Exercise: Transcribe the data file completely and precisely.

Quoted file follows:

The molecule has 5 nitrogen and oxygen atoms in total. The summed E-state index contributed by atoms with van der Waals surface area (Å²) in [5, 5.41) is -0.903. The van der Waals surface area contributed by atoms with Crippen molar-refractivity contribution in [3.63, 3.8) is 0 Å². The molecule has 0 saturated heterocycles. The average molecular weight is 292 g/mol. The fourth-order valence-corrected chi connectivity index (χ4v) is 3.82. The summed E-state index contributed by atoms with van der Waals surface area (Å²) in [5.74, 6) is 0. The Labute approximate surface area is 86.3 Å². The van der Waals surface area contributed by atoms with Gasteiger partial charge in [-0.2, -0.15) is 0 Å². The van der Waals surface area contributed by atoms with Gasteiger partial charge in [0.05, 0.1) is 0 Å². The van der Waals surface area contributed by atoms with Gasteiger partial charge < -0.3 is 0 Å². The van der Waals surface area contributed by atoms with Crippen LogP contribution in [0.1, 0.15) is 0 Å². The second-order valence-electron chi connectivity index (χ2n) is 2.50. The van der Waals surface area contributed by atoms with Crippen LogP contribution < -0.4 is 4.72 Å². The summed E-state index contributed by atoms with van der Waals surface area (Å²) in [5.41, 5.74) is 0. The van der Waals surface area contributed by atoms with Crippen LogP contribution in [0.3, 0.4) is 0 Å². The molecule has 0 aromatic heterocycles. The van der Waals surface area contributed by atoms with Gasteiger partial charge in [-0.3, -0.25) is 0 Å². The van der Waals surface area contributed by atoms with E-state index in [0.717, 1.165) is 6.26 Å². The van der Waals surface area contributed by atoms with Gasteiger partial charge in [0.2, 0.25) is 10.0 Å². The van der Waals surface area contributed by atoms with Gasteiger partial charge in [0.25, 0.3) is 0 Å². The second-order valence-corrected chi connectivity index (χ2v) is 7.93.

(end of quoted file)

The molecule has 5 nitrogen and oxygen atoms in total. The summed E-state index contributed by atoms with van der Waals surface area (Å²) in [5, 5.41) is -0.903. The van der Waals surface area contributed by atoms with Crippen molar-refractivity contribution in [3.63, 3.8) is 0 Å². The molecule has 0 saturated heterocycles. The average molecular weight is 292 g/mol. The fourth-order valence-corrected chi connectivity index (χ4v) is 3.82. The summed E-state index contributed by atoms with van der Waals surface area (Å²) in [5.74, 6) is 0. The Labute approximate surface area is 86.3 Å². The van der Waals surface area contributed by atoms with Gasteiger partial charge in [-0.2, -0.15) is 0 Å². The van der Waals surface area contributed by atoms with Gasteiger partial charge in [0.05, 0.1) is 0 Å². The van der Waals surface area contributed by atoms with Gasteiger partial charge < -0.3 is 0 Å². The van der Waals surface area contributed by atoms with Crippen LogP contribution in [0.1, 0.15) is 0 Å². The second-order valence-electron chi connectivity index (χ2n) is 2.50. The van der Waals surface area contributed by atoms with Crippen LogP contribution < -0.4 is 4.72 Å². The summed E-state index contributed by atoms with van der Waals surface area (Å²) in [5.41, 5.74) is 0. The van der Waals surface area contributed by atoms with Crippen LogP contribution in [0.3, 0.4) is 0 Å². The molecule has 0 aromatic heterocycles. The van der Waals surface area contributed by atoms with Gasteiger partial charge in [-0.3, -0.25) is 0 Å². The van der Waals surface area contributed by atoms with E-state index in [0.717, 1.165) is 6.26 Å². The van der Waals surface area contributed by atoms with Gasteiger partial charge in [0.2, 0.25) is 10.0 Å². The van der Waals surface area contributed by atoms with Gasteiger partial charge in [0.25, 0.3) is 0 Å². The second-order valence-corrected chi connectivity index (χ2v) is 7.93.